After five years on the run, theories on the whereabouts of Bin Laden are as common as speculation about his alleged health complications.
Some analysts say he is living in a cave, wired up to a dialysis machine, while others say he is dead.
Recently, he released his first audiotape in over a year confirming he is alive and active.
Bergen, a terrorism analyst and an expert on al-Qaida, who interviewed Bin Laden in Afghanistan in March 1997, is among a handful of Western journalists to have ever spoken to him.
His latest book is based on a series of interviews with family members, former teachers, friends and al-Qaida members. Aljazeera.net interviewed him in New York.
Aljazeera.net: What is the most significant thing about Osama bin Laden’s latest audiotape and Ayman al-Zawahiri’s video tape?
Peter Bergen: I don’t think it’s entirely surprising that they came up with a videotape sort of proving that Ayman al-Zawahiri is alive. Clearly they made the Zawahiri tape a day or two after the strike in Pakistan. I think the main message of both tapes is that they are alive.
Do you think Osama Bin Laden is capable of another attack on the US?
I think his ability to attack the US has been greatly diminished over time. If you look at the 9/11 attacks, it involved people in Germany, people in Afghanistan, it involved money from the United Arab Emirates to pay for the plot, and also recruiting people from around the Middle East. It all took place inside the United States. That kind of plan is currently too complicated for al-Qaida which is split into constituent parts.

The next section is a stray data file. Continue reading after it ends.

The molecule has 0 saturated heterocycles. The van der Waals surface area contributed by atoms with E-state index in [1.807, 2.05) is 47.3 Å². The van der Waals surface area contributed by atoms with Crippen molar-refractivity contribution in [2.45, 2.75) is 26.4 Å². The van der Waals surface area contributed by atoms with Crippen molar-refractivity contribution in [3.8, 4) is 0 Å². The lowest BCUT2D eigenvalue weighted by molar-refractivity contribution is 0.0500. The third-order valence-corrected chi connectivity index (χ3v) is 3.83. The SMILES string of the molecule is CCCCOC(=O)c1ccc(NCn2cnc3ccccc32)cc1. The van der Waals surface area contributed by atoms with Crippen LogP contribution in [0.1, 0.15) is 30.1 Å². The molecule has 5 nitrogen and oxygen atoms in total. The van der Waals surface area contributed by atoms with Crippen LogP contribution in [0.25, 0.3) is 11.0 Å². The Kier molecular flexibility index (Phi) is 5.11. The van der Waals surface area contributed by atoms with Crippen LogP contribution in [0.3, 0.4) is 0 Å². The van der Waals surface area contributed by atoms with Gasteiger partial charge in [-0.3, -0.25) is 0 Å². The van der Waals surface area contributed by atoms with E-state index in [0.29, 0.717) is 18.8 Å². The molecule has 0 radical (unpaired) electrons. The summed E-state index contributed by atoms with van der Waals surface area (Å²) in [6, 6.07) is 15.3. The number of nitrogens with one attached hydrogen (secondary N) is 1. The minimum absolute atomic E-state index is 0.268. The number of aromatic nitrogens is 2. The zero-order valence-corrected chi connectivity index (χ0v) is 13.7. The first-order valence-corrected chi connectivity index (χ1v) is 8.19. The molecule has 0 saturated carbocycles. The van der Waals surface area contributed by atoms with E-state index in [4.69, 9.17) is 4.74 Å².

Can they try and kill Pakistan’s President Musharraf as they did twice in 2003? Yes.
Can they attempt to man an operation in London as they did in July 2005? Yes.
Can al-Qaida in Iraq recruit Europeans such as the Belgium female suicide bomber? These things, yes, but attacking the US is much harder than it used to be.
Basically the war on terrorism has shifted to Europe.
Why hasn’t the US been able to catch the “world’s most wanted man”? Did the Pentagon let him slip away in 2001 in Tora Bora?
It’s a problem finding one person. I’m not remotely surprised that they have not found him yet. Tora Bora in 2001 was a missed opportunity. The Americans made a big mistake.
And that’s the one time he was in there. Since then, why we haven’t found him is that the border between Afghanistan and Pakistan is 15,000 miles long. It’s the same distance between New York and London. It’s a big place. Plus he’s obviously not making mistakes, not talking on his satellite phone, not talking on his cellphone.
The people around him are not motivated by money: the cash reward [$25 million for information leading to his capture] is not going to be picked up by somebody in his immediate circle.
So it could take four years or 14 years to find him. They will eventually catch him by the law of averages. He is a human being and human beings make mistakes.
He’ll eventually make a mistake. He’s in a very interesting Catch-22 right now. Every time either he or Zawahiri release a videotape or an audiotape, it means that it might help reveal their location. The most recent tape that was released was the 35th tape since 9/11. It’s a lot of tapes, one every six weeks on average.
So if they release the tape they remain in the game because the tapes give broad ideological guidance to jihadists around the world. If they stop releasing the tapes, they will just fade into obscurity. So releasing the tapes opens them up to the possibility of detection. I think the reason Zawahiri was attacked a few weeks ago in that house was because he’s been releasing so many tapes recently, that may have led to some information.
George Bush, the US president, wants Bin Laden “dead or alive”. Do you believe it’s in the West’s best interest to try him?
They should try him although the Saddam Hussein trial turned out to be a complete farce. I don’t think it will happen because Bin Laden repeatedly said “I am going to prepare to martyr myself for the struggle”.